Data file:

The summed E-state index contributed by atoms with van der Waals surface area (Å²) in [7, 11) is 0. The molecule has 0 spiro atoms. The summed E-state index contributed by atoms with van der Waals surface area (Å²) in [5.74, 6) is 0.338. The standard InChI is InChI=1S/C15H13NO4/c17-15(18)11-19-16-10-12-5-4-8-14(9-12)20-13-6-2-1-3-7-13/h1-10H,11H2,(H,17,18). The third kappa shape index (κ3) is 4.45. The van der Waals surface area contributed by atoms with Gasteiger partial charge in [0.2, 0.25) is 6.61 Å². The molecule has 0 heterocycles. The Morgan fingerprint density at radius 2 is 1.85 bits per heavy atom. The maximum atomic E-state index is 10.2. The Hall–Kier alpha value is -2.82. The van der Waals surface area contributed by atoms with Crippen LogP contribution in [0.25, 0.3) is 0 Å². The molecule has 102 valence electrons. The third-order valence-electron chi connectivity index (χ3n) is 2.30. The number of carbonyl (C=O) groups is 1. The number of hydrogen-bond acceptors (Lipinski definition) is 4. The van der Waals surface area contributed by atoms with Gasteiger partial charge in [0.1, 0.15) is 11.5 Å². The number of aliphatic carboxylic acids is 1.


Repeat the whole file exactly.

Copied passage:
The summed E-state index contributed by atoms with van der Waals surface area (Å²) in [7, 11) is 0. The molecule has 0 spiro atoms. The summed E-state index contributed by atoms with van der Waals surface area (Å²) in [5.74, 6) is 0.338. The standard InChI is InChI=1S/C15H13NO4/c17-15(18)11-19-16-10-12-5-4-8-14(9-12)20-13-6-2-1-3-7-13/h1-10H,11H2,(H,17,18). The third kappa shape index (κ3) is 4.45. The van der Waals surface area contributed by atoms with Gasteiger partial charge in [0.2, 0.25) is 6.61 Å². The molecule has 0 heterocycles. The Morgan fingerprint density at radius 2 is 1.85 bits per heavy atom. The maximum atomic E-state index is 10.2. The Hall–Kier alpha value is -2.82. The van der Waals surface area contributed by atoms with Crippen LogP contribution in [0.25, 0.3) is 0 Å². The molecule has 102 valence electrons. The third-order valence-electron chi connectivity index (χ3n) is 2.30. The number of carbonyl (C=O) groups is 1. The number of hydrogen-bond acceptors (Lipinski definition) is 4. The van der Waals surface area contributed by atoms with Gasteiger partial charge in [0.1, 0.15) is 11.5 Å². The number of aliphatic carboxylic acids is 1.